Manchester’s AO Arena has been granted a renewed licence by Manchester City Council’s Licencing Authority following initial concerns surrounding counter-terrorism training for staff, supply of first aid and access to CCTV.

Arena operator SMG requested to update the licence earlier this year. The application concerned the arena’s premises licence and changes to its operations schedule, and set out how the facility would seek to prevent crime, disorder and public nuisance, as well as secure the safety of the public.

SMG said last week that it was “continuing to work with all parties” to confirm the terms of a renewed licence for AO Arena after police and council officials raised concerns over a number of issues.

The Manchester Evening News reported last week that, while Manchester City Council and Greater Manchester Police supported SMG’s efforts to change AO Arena’s licence in principle, they were opposed to the application, stating that it ‘lacked specific detail’ and was ‘not robust enough’ on issues such as counter-terrorism, staff training, CCTV, first aid and noise management.

The Council has now granted the licence and SMG has welcomed the decision.

“We are pleased that Manchester City Council’s Licencing Authority has granted the Arena’s licence, which the Arena proactively sought to be updated earlier this year,” an SMG spokesperson told TheStadiumBusiness.com.

“Since then, we have been in constructive dialogue with Greater Manchester Police and Manchester City Council to agree the proposed conditions as well as clarify specific aspects of our application, such as the proposed operational management plan.

“This plan sets out in detail our approach to counter-terrorism as well as our commitment to comply with the Protect Duty once this is published by the Government.

“We look forward to working with the GMP, MCC and our other partners as we continue to ensure safety is at the heart of all events held at the Arena.”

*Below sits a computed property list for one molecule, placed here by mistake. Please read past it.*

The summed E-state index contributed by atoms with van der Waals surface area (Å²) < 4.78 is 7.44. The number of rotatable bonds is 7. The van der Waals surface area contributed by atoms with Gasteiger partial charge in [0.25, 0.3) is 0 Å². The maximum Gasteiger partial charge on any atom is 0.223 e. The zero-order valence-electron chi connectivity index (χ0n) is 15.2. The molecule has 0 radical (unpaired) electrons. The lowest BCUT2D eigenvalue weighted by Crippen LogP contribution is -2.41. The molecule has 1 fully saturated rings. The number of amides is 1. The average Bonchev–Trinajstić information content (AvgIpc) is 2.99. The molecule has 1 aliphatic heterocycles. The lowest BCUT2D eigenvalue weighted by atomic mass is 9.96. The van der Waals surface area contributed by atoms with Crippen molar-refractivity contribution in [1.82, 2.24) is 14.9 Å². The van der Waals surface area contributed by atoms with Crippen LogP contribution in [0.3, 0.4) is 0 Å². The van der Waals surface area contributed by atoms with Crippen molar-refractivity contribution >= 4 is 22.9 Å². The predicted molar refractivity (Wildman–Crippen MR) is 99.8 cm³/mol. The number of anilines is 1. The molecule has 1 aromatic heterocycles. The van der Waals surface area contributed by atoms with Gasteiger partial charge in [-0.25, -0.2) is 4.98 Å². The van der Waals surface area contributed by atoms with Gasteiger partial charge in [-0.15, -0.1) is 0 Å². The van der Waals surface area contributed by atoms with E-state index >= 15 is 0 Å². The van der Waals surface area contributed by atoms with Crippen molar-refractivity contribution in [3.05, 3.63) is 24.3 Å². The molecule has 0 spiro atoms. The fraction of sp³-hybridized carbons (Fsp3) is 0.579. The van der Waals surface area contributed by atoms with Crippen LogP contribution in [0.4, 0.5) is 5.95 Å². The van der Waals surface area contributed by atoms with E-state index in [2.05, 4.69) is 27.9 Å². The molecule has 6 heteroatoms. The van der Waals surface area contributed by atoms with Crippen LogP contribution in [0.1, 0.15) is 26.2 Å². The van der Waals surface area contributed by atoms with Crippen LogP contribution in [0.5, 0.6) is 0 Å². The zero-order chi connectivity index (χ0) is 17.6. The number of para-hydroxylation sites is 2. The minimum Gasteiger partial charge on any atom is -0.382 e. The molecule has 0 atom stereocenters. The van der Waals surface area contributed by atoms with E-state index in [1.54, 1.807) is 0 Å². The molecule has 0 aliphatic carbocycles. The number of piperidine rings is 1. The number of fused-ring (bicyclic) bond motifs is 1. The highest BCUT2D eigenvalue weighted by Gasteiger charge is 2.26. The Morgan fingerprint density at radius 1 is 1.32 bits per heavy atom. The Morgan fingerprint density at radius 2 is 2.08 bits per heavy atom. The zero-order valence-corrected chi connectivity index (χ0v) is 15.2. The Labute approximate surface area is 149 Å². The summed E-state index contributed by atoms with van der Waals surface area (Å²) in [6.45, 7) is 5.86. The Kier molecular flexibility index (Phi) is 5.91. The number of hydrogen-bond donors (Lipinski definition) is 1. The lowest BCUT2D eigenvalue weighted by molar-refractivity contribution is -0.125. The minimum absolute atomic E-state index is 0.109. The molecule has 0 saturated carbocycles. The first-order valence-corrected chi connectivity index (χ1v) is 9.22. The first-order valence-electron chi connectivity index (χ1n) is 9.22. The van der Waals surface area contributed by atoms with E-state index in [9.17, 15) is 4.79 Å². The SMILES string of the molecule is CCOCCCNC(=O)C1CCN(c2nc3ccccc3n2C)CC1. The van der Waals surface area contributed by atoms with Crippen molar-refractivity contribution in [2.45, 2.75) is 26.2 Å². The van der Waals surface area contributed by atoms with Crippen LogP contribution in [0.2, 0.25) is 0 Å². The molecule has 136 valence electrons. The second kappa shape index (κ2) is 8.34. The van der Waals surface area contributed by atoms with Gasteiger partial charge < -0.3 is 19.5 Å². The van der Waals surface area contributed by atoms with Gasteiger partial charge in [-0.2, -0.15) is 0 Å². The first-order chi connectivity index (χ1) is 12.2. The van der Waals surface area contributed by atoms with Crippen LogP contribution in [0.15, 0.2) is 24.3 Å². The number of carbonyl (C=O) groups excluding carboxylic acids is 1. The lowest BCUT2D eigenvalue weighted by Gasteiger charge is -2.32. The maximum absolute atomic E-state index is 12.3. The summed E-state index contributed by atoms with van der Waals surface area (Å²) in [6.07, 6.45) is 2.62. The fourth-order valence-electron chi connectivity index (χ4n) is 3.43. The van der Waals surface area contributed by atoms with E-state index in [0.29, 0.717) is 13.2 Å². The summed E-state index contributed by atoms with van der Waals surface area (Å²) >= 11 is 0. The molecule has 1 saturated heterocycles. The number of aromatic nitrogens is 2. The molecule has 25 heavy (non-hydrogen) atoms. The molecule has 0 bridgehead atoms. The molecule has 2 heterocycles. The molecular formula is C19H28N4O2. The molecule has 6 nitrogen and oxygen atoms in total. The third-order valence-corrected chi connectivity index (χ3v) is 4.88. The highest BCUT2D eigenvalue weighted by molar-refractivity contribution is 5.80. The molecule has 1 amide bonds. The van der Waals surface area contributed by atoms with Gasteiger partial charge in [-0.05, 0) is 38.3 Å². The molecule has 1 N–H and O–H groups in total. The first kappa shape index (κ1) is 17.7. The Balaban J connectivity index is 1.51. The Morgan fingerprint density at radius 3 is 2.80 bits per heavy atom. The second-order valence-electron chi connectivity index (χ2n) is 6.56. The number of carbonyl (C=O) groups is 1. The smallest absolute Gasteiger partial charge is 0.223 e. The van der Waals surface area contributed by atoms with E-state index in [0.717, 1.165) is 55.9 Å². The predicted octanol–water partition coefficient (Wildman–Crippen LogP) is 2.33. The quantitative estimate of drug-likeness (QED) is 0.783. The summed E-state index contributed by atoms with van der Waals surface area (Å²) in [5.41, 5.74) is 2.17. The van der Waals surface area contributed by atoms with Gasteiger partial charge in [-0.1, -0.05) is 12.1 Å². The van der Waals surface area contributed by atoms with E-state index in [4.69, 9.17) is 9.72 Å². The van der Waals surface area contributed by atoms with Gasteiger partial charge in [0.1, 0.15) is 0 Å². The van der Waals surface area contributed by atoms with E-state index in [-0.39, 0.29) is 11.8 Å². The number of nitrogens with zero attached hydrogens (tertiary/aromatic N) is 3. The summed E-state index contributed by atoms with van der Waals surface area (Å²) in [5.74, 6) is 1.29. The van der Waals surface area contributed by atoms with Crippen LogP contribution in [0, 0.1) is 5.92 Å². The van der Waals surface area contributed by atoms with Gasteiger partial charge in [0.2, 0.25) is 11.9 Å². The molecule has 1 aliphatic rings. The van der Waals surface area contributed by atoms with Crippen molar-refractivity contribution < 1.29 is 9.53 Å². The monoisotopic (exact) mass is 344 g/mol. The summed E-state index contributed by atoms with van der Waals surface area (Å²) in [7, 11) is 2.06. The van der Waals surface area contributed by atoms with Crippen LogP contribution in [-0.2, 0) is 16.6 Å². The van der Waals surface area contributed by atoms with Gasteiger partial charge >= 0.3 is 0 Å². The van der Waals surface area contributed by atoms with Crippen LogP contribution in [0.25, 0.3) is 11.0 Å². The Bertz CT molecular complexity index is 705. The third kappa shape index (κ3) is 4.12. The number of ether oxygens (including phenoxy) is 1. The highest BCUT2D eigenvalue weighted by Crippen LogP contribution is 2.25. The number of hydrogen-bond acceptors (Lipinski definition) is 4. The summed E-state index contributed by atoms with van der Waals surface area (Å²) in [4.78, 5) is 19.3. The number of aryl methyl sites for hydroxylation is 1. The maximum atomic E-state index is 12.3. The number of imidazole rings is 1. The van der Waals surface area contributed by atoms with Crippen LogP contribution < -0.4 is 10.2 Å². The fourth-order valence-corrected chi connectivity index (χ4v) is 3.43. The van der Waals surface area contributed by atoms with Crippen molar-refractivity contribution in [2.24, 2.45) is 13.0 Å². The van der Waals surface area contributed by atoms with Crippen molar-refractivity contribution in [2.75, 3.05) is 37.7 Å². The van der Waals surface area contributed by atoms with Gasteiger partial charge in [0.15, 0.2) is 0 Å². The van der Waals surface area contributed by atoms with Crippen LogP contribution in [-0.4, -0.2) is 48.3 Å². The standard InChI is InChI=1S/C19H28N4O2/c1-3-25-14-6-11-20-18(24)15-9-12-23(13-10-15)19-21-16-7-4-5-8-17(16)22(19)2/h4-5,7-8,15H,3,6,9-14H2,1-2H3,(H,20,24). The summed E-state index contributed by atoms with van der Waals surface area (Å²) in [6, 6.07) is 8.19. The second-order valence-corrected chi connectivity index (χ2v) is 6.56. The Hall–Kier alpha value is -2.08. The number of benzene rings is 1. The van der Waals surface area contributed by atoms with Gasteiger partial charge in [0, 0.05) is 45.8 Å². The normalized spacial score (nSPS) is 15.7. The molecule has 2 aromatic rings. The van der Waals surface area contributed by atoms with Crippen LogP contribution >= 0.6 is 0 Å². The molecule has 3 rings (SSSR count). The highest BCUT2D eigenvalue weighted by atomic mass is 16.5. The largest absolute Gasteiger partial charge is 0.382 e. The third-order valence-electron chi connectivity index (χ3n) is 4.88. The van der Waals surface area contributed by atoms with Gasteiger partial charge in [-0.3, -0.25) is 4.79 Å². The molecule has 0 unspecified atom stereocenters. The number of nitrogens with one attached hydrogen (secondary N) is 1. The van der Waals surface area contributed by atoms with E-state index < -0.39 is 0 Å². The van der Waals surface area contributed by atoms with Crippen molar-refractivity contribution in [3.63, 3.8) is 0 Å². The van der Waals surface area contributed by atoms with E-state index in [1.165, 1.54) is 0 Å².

The approval marks the first changes to the previous licence that was granted in 2005, and since the 2017 terrorist attack which killed 22 people. In June, the ongoing independent public inquiry into the Manchester Arena bombing criticised SMG and security provider Showsec for the measures put in place before the attack.

The attack took place on May 22, 2017 following an Ariana Grande concert at the venue, which is now known as the AO Arena under a naming-rights agreement. The first volume of the inquiry focused on the security measures in place at the arena and was released on June 17.

At the time of the attack, the arena was operated by SMG, which has since merged with AEG Facilities to form ASM Global. SMG contracted Showsec, which specialises in crowd control, to provide crowd management and event security for the Ariana Grande concert.

The licence application and objections were due to be considered at a hearing convened by the Council’s licensing subcommittee panel yesterday (Monday). The licence was ultimately approved without the need for a hearing after SMG provided the Council with the extra information it had requested.

SMG is also committed to supporting the Protect Duty, a proposed new law to enhance the protection of publicly accessible locations across the UK from terrorist attacks and ensure operational preparedness.

SMG has engaged in workshops and talks with the Association of Event Venues, the National Arenas Association, The Association of Security Consultants and representatives of the Home Office to support and consult on the proposed Protect Duty.

The legislation falls in-line with ‘Martyn’s Law’, a campaign for stricter security measures named after Martyn Hett, one of the victims of the 2017 attack.

Image: Ivanmuyalde12/CC BY-SA 4.0/Edited for size